The U.S. Consumer Financial Protection Bureau says that more than 80 percent of mortgage-related complaints submitted to the Bureau had to do with issues that arise when making payments, or when they were unable to pay their mortgage.
It won’t make for much of a monthly increase in interest charges, but it could add up to significant borrower costs over time, especially for those with high balances.
AmEx would be the first credit card issuer to raise the late-pay fee since the CFPB said earlier this year that the higher rate could go up by $1 to $38 starting in January 2017.
Nearly half (45 percent) of co-signers have done so on behalf of a child or stepchild. Co-signing for a friend was a distant second at 21 percent.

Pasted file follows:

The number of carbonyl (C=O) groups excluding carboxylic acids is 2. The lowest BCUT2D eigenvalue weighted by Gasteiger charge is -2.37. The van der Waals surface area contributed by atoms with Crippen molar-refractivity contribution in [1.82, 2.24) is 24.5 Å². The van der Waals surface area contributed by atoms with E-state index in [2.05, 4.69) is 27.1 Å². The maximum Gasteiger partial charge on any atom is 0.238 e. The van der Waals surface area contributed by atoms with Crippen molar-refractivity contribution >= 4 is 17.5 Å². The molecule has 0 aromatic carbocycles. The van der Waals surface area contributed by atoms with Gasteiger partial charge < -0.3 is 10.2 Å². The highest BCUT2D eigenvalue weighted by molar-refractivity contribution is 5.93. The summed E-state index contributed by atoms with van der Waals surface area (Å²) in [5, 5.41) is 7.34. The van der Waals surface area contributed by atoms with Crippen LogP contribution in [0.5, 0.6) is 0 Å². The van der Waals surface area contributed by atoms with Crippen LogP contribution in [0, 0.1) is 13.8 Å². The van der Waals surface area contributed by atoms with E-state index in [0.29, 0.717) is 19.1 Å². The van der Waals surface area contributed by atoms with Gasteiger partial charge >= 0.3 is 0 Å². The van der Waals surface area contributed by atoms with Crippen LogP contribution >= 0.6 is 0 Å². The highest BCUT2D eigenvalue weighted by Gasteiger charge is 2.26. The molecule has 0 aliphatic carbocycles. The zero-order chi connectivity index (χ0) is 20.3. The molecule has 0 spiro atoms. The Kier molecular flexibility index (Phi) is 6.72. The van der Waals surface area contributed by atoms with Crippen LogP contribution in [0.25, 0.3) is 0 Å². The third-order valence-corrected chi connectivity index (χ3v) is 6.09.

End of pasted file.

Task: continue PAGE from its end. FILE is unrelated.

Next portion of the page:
The Last Week Tonight host dedicated Sunday’s episode to taking down the debt-purchasing industry, and its often unscrupulous methods of getting people to pay off their debt, regardless of the circumstances that got them into debt.
These tough new rules would cover payday loans, auto title loans, deposit advance products, and certain high-cost installment loans.
U.S. credit card debt is on a path to reach $1 trillion this year, nearing the record high of $1.02 trillion set in January 2008, right before the financial meltdown.
The loans affected are those carrying repayment periods within 60 days of the date of issue, and those carrying annual interest rates of 36 percent or higher, Google said.
John Oliver took aim at the three major U.S. credit bureaus for their historical propensity for errors about consumers’ borrowing habits or other personal data.
The average household with credit card balances now owes $7,879, a surging trend indicating that consumers are reverting to pre-recession debt levels of more than five years ago.